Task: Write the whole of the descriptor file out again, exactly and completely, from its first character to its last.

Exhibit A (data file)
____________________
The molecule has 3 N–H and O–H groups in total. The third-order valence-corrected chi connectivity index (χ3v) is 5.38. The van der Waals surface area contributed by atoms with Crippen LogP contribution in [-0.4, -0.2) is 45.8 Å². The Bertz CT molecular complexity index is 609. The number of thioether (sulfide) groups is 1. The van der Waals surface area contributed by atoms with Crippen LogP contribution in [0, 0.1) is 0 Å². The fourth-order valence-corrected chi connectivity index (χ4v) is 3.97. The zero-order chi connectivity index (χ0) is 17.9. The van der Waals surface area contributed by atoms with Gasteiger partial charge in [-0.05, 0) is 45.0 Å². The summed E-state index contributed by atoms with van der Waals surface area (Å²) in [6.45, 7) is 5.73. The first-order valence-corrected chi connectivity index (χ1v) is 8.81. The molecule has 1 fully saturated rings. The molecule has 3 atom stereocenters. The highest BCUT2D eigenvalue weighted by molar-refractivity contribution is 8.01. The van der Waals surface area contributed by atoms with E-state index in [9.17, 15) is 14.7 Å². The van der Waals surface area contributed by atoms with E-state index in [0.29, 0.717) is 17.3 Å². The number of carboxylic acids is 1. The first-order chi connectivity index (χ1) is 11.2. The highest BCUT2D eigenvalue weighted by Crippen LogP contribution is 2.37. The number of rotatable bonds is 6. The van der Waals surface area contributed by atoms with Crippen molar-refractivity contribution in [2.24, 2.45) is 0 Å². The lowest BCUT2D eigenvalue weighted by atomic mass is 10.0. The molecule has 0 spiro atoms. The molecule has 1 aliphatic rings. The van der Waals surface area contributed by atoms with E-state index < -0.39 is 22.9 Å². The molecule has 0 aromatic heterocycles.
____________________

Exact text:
The molecule has 3 N–H and O–H groups in total. The third-order valence-corrected chi connectivity index (χ3v) is 5.38. The van der Waals surface area contributed by atoms with Crippen LogP contribution in [-0.4, -0.2) is 45.8 Å². The Bertz CT molecular complexity index is 609. The number of thioether (sulfide) groups is 1. The van der Waals surface area contributed by atoms with Crippen LogP contribution in [0, 0.1) is 0 Å². The fourth-order valence-corrected chi connectivity index (χ4v) is 3.97. The zero-order chi connectivity index (χ0) is 17.9. The van der Waals surface area contributed by atoms with Gasteiger partial charge in [-0.05, 0) is 45.0 Å². The summed E-state index contributed by atoms with van der Waals surface area (Å²) in [6.45, 7) is 5.73. The first-order valence-corrected chi connectivity index (χ1v) is 8.81. The molecule has 1 fully saturated rings. The molecule has 3 atom stereocenters. The highest BCUT2D eigenvalue weighted by molar-refractivity contribution is 8.01. The van der Waals surface area contributed by atoms with E-state index in [9.17, 15) is 14.7 Å². The van der Waals surface area contributed by atoms with E-state index in [0.29, 0.717) is 17.3 Å². The number of carboxylic acids is 1. The first-order chi connectivity index (χ1) is 11.2. The highest BCUT2D eigenvalue weighted by Crippen LogP contribution is 2.37. The number of rotatable bonds is 6. The van der Waals surface area contributed by atoms with Crippen molar-refractivity contribution in [2.24, 2.45) is 0 Å². The lowest BCUT2D eigenvalue weighted by atomic mass is 10.0. The molecule has 0 spiro atoms. The molecule has 1 aliphatic rings. The van der Waals surface area contributed by atoms with E-state index < -0.39 is 22.9 Å². The molecule has 0 aromatic heterocycles.